There Goes the Neighborhood

Today I saw something that confirmed what I’ve been suspecting for a while… my neighborhood is changing.

I’ve been seeing the signs here and there, but bravely have tried to ignore them in hopes that perhaps I was wrong. You know how it is; just little things: A white woman walking her dog, a young Asian guy driving a late model Honda down the street, a Volvo parked inconspicuously in a driveway while the young, vaguely hippie looking homeowners enjoyed a drink on the front porch. All of these things were signs that I’ve been trying valiantly to ignore.

But what I saw today was something I could not ignore nor misinterpret, despite all my efforts. There he was in all his trendy splendor – a young white guy, casually dressed in the kind of clothes that look like they’re from Wal-Mart but you know are really from Banana Republic… sitting at the edge of his walkway, innocently, unobtrusively, and completely naturally – playing a guitar. There he sat, in front of an appropriately trendy Craftsman style home, barefoot, and playing his guitar in the calm of a late afternoon as if it were the most normal thing in the world.

My neighborhood is officially trendy.

White folks drinking wine on the front porch I could ignore; the White woman walking her dog was harder to rationalize, but still I made the effort. But this, this cannot be denied or explained away. It is only in trendy urban neighborhoods that White guys play guitars while sitting out in front of their houses I knew it was coming, but I didn’t expect it so quickly.

Before I know it, there will be coffee shops with bearded baristas and black rimmed glasses wearing Mac users. The ubiquitous loud young Black girls with too much saunter and not quite enough jeans to cover their shape will be replaced by svelte looking people who ::gasp:: jog!!

I’m not quite sure what to make of it all. There goes the neighborhood.

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6 thoughts on “There Goes the Neighborhood

  1. I wish my comment could have a picture of my bearded, thick-black-rimmed glasses self right next to it so the irony could be complete.

    I (often) wonder how many people in my neighborhood are saying the same thing about me. Because, of course, no white people ever would move to a neighborhood like this for any reason other than its trendiness.

    On the one hand I would love to self-deprecatingly laugh along with you, as I so often do. On the other hand I’d love to get rid of the comic pretense and recognize that there’s something serious being said here, and take up arms in defense of white people (even those who play guitars barefoot in the street) having other motivations than just trendiness for moving somewhere. However, I think my frustration would be more in response to the many people in my neighborhood who I’m sure think that’s why I live here, and less in response to your views of your own neighborhood.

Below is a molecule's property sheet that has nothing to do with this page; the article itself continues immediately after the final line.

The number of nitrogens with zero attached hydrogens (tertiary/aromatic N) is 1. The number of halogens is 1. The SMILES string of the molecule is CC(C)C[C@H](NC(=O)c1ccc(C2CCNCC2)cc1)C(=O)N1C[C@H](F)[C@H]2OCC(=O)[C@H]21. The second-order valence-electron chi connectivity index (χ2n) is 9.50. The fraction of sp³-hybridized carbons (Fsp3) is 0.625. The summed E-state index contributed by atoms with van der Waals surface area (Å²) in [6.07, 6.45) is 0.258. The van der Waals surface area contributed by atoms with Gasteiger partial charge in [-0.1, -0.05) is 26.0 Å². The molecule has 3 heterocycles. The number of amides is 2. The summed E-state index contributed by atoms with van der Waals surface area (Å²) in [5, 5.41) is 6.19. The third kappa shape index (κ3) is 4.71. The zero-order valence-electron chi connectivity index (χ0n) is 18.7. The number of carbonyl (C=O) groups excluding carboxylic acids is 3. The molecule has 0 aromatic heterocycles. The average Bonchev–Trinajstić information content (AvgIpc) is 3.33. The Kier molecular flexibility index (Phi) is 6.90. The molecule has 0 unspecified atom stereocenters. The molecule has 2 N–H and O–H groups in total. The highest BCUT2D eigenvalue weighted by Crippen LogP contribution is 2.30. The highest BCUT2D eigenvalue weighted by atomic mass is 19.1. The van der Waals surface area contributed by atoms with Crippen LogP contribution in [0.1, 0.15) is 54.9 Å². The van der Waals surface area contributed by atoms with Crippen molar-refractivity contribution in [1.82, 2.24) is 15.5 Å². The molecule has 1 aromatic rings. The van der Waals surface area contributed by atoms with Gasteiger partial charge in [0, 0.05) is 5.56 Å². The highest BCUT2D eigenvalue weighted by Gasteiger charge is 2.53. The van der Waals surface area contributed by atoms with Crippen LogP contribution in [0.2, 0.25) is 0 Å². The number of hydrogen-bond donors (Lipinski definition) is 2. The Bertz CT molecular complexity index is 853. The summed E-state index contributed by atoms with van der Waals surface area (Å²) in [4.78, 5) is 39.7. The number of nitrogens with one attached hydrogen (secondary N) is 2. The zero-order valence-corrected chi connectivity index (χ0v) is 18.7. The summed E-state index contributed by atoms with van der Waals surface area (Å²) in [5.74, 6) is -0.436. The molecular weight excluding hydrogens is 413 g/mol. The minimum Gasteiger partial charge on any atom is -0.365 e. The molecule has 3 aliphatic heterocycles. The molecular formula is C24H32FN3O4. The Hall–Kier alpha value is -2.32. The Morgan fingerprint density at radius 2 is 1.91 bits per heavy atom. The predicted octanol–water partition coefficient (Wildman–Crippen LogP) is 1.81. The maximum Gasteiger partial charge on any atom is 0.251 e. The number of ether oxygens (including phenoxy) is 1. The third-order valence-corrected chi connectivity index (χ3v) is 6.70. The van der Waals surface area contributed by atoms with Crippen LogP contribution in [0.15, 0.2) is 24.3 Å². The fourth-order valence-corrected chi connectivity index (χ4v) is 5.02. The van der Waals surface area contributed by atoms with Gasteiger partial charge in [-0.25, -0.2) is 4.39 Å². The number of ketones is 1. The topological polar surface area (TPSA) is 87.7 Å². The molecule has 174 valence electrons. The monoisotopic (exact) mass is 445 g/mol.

Oh well. This was a good laugh, at least.

  2. Matt you are free to bring your bearded black rimmed glasses self around anytime. I appreciate your visit to my humble site and your comments on this tongue in cheek entry. It is an irony in a way that educated people (white or otherwise) who live by choice or by necessity in urban neighborhoods tend to, whether they want to or not, lend a certain air of trendiness to the neighborhood even if they have absolutely no intention of doing so, or are in fact in place because of stronger convictions about living and serving amongst the least of these.

  3. Elderj,
    Recognizing that there are unintentional and often unstoppable consequences of being an educated person in an urban neighborhood is, I think, something that’s missing from a lot of the motivational talks people are getting toward moving into urban neighborhoods. Berry and I have talked a lot recently about what God’s call is on people’s lives to participate in urban ministry and how not everyone is called to live in the city.

    That having been said, and your tongue-in-cheek humor having been acknowledged as hilarious and poignant, thanks for the welcome, and I’m happy to know that I’d be welcome in your neighborhood, glasses, Mac, bare feet and all. And I think I’d love to talk some time about gentrification, ethnic diversity, and the role of the educated Christian who feels called to the city (otherwise known as “God’s heart for the city 101: how to fight gentrification without contributing to it”).

    🙂 Again, thanks for a good post, and I appreciate the humorous way of approaching the situation.
    -matt

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